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Salient. Victoria University of Wellington Students' Newspaper. Volume 31, Number 21. September 10, 1968

Pacific contact often difficult

Pacific contact often difficult

Methods employed in the analysis of culture contact and some of the shortcomings of social work in the Pacific context was the subject of the first MacMillan-Brown lecture of this year's series.

Miss D. F. Crozier of Victoria's Anthropology Department in this year speaking on the topic of "Togan and Papalangi Anomie in Polynesia".

Briefly translated the topic means "the stresses of contact between Tongans and foreigners".

Miss Crozier said that Tongans, and most Polynesians, were so reserved in the presence of papalangi, or outsiders, that all field workers must have known "the blank wall at the end of the blind alley" feeling.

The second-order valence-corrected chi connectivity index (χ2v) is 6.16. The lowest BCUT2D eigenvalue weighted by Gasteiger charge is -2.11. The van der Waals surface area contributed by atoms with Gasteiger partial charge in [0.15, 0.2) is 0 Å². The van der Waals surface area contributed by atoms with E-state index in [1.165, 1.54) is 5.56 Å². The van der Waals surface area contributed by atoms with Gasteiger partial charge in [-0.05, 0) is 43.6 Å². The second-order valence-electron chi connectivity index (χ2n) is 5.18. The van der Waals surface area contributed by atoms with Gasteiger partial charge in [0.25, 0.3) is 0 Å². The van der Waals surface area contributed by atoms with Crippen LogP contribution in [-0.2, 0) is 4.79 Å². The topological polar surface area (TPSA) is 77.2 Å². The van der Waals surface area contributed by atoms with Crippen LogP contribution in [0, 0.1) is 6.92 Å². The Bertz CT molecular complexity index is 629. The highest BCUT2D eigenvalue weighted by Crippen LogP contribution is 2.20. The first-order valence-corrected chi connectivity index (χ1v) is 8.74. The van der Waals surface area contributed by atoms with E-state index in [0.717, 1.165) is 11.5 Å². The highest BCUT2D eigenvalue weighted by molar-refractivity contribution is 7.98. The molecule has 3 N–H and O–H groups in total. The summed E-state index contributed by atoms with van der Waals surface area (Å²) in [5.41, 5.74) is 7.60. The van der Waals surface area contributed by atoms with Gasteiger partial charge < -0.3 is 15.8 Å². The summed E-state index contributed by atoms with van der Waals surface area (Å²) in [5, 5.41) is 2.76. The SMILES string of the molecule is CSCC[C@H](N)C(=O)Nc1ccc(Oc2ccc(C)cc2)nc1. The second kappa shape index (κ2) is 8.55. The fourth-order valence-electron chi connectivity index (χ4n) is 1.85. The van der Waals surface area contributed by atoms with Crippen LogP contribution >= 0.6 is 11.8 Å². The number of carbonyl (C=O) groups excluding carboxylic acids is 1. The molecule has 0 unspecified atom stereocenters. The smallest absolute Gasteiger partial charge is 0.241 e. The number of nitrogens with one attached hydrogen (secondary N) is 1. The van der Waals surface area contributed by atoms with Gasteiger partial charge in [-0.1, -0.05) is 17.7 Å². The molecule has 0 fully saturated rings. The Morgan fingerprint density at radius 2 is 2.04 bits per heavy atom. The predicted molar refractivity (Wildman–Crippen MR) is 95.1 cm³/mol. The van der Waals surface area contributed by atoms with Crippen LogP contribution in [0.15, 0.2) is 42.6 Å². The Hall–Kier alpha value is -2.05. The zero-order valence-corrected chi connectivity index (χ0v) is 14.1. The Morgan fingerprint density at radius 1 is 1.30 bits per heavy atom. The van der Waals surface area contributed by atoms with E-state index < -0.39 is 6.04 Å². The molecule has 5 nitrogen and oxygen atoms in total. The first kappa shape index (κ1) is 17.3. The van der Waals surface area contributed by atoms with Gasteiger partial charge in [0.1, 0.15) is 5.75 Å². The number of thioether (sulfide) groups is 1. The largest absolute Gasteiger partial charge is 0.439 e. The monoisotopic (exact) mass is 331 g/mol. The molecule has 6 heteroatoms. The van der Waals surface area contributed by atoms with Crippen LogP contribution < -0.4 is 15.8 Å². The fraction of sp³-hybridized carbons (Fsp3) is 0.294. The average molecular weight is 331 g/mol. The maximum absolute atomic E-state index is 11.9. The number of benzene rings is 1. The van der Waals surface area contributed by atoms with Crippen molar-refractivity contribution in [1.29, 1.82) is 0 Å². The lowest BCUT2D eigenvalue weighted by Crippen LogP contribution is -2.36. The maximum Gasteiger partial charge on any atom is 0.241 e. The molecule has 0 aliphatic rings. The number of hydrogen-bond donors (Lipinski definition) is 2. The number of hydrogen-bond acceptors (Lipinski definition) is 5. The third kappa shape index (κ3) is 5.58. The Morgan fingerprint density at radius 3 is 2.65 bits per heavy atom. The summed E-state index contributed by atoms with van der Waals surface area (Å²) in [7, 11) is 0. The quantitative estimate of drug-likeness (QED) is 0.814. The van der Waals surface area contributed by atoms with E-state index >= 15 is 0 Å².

Time limited the opportunities to find out what the other was thinking, she said, and the tendancy was for field workers to form a stereotype of all the members of a society, be it Tongan, Fijian or Maori.

• Miss Crozier

Miss Crozier

For this reason she felt that no matter how well intentioned many Volunteer Service

Abroad workers, Foreign Aid technicians and missionaries were, they were unable to fully communicate with the objects of their benevolence and so failed to fulfill their objectives.

Miss Crozier used her experiences in Tonga to illustrate the "curtain" that existed between the field worker and the native.

She talked of aspects of kin relationship and why the native suffered when confronted with the conflicting customs of his own society, and the introduced customs of the papalangi.

The next lecture in the scries will be tomorrow at 1.00 p.m. in Lecture Block 2.